An exemption certificate is used to exempt an otherwise taxable transaction from sales tax. The most common exemption certificate is a resale exemption certificate (aka a resale certificate). In the absence of a valid resale certificate, an auditor is likely to assume the transaction was taxable. As a result, it’s critical for the seller to maintain copies of these resale certificates in the event of an audit.
The overall concept is that sales tax is imposed on the end-user of an item. It is presumed that all sales of tangible personal property are taxable unless specifically enumerated. But exemptions apply to scenarios where the product, service, or transaction is otherwise subject to sales and use tax but for which there is now a legislated exemption. The most common is a resale exemption, where an item is purchased with the intent to sell the same item to another consumer or business.
Let’s say you go to Walmart to buy an item. Walmart charges you sales tax at the point of sale. When Walmart purchased that inventory, it did not pay sales tax on it. They purchased the item for resale and likely provided a resale exemption certificate to their vendor.
Devil in the details
If you are receiving a resale certificate from one of your customers, the resale certificate typically includes the buyer’s sales tax ID, a date, a signature, and the reason for claiming the exemption. Depending on the state, additional information may also be required. Some certificates are valid for a set number of years; others never expire.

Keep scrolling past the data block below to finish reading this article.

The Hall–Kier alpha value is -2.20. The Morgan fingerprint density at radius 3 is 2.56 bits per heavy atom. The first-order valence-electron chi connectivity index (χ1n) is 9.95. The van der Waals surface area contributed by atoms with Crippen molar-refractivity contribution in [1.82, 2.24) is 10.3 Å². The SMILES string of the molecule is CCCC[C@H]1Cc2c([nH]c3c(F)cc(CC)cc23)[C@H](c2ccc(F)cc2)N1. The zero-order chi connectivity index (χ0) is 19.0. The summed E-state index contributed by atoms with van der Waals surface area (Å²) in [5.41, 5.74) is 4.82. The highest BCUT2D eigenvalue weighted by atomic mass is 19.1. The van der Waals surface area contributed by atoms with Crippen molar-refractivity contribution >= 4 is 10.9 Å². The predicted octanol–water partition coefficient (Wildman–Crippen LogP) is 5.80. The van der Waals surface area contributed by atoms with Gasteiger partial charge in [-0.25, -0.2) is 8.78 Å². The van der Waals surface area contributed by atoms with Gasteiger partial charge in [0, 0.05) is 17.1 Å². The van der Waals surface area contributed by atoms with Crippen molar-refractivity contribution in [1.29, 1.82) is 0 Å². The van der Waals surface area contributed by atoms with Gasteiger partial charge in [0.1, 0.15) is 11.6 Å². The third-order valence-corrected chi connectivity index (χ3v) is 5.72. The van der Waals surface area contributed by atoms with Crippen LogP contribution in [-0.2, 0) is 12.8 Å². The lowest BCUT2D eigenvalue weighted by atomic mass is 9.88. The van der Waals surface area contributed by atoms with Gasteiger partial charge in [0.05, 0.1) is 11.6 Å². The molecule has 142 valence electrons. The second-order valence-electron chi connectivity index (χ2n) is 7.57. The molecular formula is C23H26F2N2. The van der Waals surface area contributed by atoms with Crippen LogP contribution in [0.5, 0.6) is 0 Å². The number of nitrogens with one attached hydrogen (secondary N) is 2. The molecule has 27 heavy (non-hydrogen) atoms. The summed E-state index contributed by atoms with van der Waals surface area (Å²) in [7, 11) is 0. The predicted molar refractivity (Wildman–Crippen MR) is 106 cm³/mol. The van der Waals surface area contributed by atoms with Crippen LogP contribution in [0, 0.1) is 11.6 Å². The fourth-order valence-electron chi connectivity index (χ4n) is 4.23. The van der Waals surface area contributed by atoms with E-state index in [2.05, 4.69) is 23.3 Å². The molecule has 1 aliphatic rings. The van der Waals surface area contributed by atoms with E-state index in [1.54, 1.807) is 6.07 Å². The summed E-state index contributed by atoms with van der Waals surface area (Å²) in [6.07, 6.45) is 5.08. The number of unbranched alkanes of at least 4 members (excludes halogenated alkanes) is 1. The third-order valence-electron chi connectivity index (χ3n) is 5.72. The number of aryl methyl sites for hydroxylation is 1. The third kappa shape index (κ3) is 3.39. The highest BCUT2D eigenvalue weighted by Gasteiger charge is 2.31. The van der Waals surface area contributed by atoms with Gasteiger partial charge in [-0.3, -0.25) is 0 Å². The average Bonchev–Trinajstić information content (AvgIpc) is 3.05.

Also note that if someone buys from you, and they claim the item is for resale, you must exercise “good faith” in accepting the exemption certificate. This includes reviewing the certificate for completeness including the necessary items reference above.
Among different types of resale certificates, a Uniform Sales and Use Tax Certificate can be used for resale exemptions in many states, with some limitations; the Streamlined sales tax form works in states that participate in the Streamlined Sales Tax project; and individual states issue-specific resale certificates and sometimes allow client-created certificates.
If you buy tangible personal property for resale and are audited, one of the first requests from the auditor will be for you to provide copies of all exemption certificates, including resale certificates. A few missing certificates on your end can result in large assessments including penalties and interest.
Exemption and resales certificates are just a portion of your responsibilities when it comes to sales tax obligations and compliance. With TaxConnex, we manage this for you. Contact us to find out if your business could be impacted by resale and exemption certificates and to gain a better understanding of your burden of sales tax compliance.